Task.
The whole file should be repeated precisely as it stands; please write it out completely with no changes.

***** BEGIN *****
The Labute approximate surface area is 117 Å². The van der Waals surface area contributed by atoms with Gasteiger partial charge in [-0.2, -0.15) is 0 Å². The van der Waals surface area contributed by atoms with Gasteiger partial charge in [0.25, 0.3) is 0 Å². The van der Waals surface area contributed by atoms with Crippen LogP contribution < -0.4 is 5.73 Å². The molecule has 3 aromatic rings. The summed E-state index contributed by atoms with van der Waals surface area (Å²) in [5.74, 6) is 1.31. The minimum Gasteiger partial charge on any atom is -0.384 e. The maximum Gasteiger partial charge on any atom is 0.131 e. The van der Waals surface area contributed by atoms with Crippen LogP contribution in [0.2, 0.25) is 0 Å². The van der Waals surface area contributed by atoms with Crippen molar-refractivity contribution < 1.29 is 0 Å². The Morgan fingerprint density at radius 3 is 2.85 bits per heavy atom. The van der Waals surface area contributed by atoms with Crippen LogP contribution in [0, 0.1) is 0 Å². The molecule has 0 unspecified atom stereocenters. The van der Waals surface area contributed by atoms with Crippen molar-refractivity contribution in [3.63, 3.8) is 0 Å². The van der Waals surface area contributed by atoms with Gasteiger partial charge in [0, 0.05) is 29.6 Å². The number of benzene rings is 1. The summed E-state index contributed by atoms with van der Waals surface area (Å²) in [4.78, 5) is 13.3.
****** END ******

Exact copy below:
The Labute approximate surface area is 117 Å². The van der Waals surface area contributed by atoms with Gasteiger partial charge in [-0.2, -0.15) is 0 Å². The van der Waals surface area contributed by atoms with Gasteiger partial charge in [0.25, 0.3) is 0 Å². The van der Waals surface area contributed by atoms with Crippen LogP contribution < -0.4 is 5.73 Å². The molecule has 3 aromatic rings. The summed E-state index contributed by atoms with van der Waals surface area (Å²) in [5.74, 6) is 1.31. The minimum Gasteiger partial charge on any atom is -0.384 e. The maximum Gasteiger partial charge on any atom is 0.131 e. The van der Waals surface area contributed by atoms with Crippen LogP contribution in [0.2, 0.25) is 0 Å². The van der Waals surface area contributed by atoms with Crippen molar-refractivity contribution < 1.29 is 0 Å². The Morgan fingerprint density at radius 3 is 2.85 bits per heavy atom. The van der Waals surface area contributed by atoms with Crippen LogP contribution in [0, 0.1) is 0 Å². The molecule has 0 unspecified atom stereocenters. The van der Waals surface area contributed by atoms with Crippen molar-refractivity contribution in [3.63, 3.8) is 0 Å². The van der Waals surface area contributed by atoms with Gasteiger partial charge in [0, 0.05) is 29.6 Å². The number of benzene rings is 1. The summed E-state index contributed by atoms with van der Waals surface area (Å²) in [4.78, 5) is 13.3.